But it simply isn't that simple. The body really DOES have a say in the matter, and can adjust it's calorie consumption over an astonishingly wide range. So, there is a feedback mechanism at work, and unfortunately, in order to swamp-out that closed-loop,system's ability to compensate, most people who are overweight and insulin-resistant (which is pretty-much the same set), do in fact have to uncomfortably restrict their caloric intake; far beyond the "skip the large fries" level that you high-handed-ly suggest.

Comment: Re:Worst idea ever. (Well, one of them). (Score 1) 166

by macs4all (#48852151) Attached to: FDA Approves Implantable Vagus Nerve Disruptor For Weight Loss

Most overweight people who are otherwise mostly healthy can reduce their caloric intake significantly without feeling like they're "starving all the time."

But they CANNOT simply reduce their caloric intake enough to BOTH lose weight AND not feeling like they are starving all the time.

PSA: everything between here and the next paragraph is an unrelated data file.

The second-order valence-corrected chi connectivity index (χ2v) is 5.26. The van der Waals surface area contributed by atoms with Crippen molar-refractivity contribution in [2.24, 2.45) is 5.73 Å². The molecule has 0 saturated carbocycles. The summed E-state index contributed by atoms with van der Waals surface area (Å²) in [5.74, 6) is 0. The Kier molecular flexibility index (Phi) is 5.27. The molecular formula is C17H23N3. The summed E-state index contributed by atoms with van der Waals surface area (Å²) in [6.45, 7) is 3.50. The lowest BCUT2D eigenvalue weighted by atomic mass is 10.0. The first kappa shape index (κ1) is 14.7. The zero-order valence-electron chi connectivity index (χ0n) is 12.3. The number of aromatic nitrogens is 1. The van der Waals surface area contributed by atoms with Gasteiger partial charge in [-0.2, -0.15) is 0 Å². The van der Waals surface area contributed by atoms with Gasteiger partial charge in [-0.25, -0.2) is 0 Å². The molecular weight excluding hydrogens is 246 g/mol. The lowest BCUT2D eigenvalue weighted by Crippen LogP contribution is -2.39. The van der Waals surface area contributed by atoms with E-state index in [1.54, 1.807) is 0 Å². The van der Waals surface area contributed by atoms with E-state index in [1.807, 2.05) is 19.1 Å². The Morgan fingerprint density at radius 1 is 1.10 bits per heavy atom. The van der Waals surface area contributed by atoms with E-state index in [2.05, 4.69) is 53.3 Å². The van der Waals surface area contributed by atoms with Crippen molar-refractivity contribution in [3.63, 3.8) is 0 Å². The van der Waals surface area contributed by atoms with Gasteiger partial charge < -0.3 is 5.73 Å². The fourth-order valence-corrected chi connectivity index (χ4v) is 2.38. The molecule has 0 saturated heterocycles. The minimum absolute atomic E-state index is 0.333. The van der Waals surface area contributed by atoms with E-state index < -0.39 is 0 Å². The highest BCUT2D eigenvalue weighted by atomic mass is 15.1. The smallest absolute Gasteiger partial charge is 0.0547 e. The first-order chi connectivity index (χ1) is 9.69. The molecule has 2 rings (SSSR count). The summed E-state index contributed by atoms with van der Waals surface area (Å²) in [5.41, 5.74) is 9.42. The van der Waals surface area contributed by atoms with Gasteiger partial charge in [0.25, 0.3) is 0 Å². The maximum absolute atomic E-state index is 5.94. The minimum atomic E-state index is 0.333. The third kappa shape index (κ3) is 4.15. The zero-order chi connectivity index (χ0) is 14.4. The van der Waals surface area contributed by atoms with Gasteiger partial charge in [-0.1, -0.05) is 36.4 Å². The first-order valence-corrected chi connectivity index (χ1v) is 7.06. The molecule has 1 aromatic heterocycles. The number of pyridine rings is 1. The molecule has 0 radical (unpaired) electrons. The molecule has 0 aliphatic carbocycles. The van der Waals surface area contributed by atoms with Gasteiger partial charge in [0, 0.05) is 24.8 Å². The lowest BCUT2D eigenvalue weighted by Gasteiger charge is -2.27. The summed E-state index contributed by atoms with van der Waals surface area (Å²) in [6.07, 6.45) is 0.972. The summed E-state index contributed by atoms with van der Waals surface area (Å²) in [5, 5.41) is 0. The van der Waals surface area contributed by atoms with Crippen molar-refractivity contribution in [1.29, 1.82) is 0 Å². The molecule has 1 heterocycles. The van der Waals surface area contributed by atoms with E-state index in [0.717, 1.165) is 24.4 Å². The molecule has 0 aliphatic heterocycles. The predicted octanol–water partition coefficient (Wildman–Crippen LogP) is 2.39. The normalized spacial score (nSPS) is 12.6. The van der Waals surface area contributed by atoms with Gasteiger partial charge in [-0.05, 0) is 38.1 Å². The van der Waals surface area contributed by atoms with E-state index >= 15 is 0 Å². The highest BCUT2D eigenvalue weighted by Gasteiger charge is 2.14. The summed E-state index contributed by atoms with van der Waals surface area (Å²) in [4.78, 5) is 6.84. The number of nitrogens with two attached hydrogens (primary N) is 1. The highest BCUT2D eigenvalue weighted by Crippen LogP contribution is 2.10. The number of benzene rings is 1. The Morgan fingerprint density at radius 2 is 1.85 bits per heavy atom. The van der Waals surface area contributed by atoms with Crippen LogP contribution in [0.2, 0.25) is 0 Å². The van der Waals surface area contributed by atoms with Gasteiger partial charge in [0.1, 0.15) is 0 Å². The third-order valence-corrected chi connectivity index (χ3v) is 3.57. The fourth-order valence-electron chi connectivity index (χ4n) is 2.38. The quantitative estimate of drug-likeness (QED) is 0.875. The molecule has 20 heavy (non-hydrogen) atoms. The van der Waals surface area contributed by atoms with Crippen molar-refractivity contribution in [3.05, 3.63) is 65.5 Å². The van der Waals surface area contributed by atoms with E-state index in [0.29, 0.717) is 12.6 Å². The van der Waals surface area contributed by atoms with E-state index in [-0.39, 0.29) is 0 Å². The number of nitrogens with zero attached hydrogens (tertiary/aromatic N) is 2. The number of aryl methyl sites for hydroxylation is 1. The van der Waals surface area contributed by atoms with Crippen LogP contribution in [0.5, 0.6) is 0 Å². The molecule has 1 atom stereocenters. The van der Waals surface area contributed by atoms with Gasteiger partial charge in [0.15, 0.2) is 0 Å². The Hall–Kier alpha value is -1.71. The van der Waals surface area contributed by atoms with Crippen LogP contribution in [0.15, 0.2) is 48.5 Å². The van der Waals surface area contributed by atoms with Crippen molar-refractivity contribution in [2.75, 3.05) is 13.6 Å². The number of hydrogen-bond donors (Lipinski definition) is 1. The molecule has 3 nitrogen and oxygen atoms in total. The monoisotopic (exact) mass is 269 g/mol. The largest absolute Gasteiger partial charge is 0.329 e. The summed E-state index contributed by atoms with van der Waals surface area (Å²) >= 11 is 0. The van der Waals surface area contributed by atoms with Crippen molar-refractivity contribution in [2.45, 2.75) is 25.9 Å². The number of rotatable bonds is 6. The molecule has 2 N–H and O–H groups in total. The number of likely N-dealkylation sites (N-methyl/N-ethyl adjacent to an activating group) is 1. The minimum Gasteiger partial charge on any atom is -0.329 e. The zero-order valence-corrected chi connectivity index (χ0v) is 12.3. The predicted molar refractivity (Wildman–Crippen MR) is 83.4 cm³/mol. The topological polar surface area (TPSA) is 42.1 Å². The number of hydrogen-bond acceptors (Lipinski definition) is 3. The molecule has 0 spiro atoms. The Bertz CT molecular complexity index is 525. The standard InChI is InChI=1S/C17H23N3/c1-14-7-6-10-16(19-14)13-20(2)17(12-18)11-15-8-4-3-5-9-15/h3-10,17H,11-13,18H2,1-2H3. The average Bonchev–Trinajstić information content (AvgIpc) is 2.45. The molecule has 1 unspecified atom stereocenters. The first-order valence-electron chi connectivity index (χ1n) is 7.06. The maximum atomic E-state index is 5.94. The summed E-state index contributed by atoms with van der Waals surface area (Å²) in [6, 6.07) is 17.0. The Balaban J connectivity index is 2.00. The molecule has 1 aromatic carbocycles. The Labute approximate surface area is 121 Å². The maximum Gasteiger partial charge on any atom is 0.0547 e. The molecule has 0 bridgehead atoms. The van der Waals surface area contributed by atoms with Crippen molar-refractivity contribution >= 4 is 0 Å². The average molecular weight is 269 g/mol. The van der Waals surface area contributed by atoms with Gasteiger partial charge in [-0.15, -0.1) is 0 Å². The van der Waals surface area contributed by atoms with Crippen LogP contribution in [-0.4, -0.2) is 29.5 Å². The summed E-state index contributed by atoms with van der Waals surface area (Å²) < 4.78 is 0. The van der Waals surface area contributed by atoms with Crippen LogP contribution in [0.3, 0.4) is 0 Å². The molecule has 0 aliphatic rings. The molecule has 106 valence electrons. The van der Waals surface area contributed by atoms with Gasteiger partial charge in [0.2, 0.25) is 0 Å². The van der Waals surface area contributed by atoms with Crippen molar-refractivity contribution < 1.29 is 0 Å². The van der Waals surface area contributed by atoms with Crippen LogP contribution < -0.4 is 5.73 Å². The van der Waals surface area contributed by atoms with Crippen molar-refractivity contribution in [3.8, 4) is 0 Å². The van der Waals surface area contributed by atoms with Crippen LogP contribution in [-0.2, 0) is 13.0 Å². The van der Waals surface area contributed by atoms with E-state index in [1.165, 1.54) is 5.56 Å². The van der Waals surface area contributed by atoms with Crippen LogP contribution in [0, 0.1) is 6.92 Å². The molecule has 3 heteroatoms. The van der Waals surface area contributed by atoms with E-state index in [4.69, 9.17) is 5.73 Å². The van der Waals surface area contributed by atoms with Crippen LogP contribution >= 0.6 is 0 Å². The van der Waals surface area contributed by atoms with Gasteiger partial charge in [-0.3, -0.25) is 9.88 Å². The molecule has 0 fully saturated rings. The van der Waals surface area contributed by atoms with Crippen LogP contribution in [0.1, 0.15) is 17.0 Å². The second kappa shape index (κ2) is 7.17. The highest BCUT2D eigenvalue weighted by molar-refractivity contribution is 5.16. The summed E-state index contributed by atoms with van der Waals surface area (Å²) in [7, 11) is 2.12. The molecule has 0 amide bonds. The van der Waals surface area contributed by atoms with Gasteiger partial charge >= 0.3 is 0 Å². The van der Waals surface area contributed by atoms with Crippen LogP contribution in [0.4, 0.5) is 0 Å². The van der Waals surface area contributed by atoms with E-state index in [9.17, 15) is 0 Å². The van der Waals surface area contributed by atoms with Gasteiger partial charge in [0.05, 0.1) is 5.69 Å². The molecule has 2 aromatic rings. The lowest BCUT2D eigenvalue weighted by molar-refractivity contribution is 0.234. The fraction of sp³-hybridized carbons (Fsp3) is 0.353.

In experiments, they reduced the caloric intake of obese rats to below what was considered starvation levels, and guess what, the rats' metabolic processes simply adjusted, and there was little to no weight reduction (but I'm sure if you could have asked the rats, they would have said they were "starving").

In fact, when you go into caloric deprivation, you actually consume muscle, not fat. Fat is consumed only as a last resort. This is what makes the anorexics die.

All of the species that survived the last Ice Age were the ones that were able to go for long periods without regular food intake. Caloric restriction, by itself, is abysmally poor at producing weight reduction; but is excellent at producing miserable test subjects.

Comment: Re:Worst idea ever. (Well, one of them). (Score 1) 166

by macs4all (#48852081) Attached to: FDA Approves Implantable Vagus Nerve Disruptor For Weight Loss